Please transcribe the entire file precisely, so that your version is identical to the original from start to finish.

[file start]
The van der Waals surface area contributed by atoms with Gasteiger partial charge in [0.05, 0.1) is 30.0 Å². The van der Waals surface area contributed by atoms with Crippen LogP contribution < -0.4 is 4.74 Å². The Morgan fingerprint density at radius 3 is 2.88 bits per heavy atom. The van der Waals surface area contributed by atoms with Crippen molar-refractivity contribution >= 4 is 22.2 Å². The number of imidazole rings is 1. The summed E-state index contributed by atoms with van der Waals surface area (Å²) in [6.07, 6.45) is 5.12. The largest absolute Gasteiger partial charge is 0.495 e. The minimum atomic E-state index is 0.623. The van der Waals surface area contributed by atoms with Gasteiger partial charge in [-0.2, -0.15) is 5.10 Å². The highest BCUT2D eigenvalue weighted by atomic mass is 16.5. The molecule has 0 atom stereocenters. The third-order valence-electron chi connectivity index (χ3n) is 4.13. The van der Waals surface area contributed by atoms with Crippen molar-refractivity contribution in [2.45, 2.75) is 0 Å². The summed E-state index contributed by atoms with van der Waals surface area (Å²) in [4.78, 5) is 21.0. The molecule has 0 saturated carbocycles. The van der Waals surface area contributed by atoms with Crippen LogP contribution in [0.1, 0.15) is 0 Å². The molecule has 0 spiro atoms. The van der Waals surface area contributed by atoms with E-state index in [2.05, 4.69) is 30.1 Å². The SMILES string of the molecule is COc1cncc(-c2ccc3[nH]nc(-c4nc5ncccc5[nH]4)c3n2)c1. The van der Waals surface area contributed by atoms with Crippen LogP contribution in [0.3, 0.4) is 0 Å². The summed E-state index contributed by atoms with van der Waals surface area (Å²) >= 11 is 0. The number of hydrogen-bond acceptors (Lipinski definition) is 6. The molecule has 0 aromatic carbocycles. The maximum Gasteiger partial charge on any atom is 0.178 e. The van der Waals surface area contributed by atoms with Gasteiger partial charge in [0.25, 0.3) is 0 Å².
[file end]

The van der Waals surface area contributed by atoms with Gasteiger partial charge in [0.05, 0.1) is 30.0 Å². The van der Waals surface area contributed by atoms with Crippen LogP contribution < -0.4 is 4.74 Å². The Morgan fingerprint density at radius 3 is 2.88 bits per heavy atom. The van der Waals surface area contributed by atoms with Crippen molar-refractivity contribution >= 4 is 22.2 Å². The number of imidazole rings is 1. The summed E-state index contributed by atoms with van der Waals surface area (Å²) in [6.07, 6.45) is 5.12. The largest absolute Gasteiger partial charge is 0.495 e. The minimum atomic E-state index is 0.623. The van der Waals surface area contributed by atoms with Gasteiger partial charge in [-0.2, -0.15) is 5.10 Å². The highest BCUT2D eigenvalue weighted by atomic mass is 16.5. The molecule has 0 atom stereocenters. The third-order valence-electron chi connectivity index (χ3n) is 4.13. The van der Waals surface area contributed by atoms with Crippen molar-refractivity contribution in [2.45, 2.75) is 0 Å². The summed E-state index contributed by atoms with van der Waals surface area (Å²) in [4.78, 5) is 21.0. The molecule has 0 saturated carbocycles. The van der Waals surface area contributed by atoms with Crippen LogP contribution in [0.1, 0.15) is 0 Å². The molecule has 0 spiro atoms. The van der Waals surface area contributed by atoms with E-state index in [2.05, 4.69) is 30.1 Å². The SMILES string of the molecule is COc1cncc(-c2ccc3[nH]nc(-c4nc5ncccc5[nH]4)c3n2)c1. The van der Waals surface area contributed by atoms with Crippen LogP contribution in [0.3, 0.4) is 0 Å². The summed E-state index contributed by atoms with van der Waals surface area (Å²) >= 11 is 0. The number of hydrogen-bond acceptors (Lipinski definition) is 6. The molecule has 0 aromatic carbocycles. The maximum Gasteiger partial charge on any atom is 0.178 e. The van der Waals surface area contributed by atoms with Gasteiger partial charge in [0.25, 0.3) is 0 Å².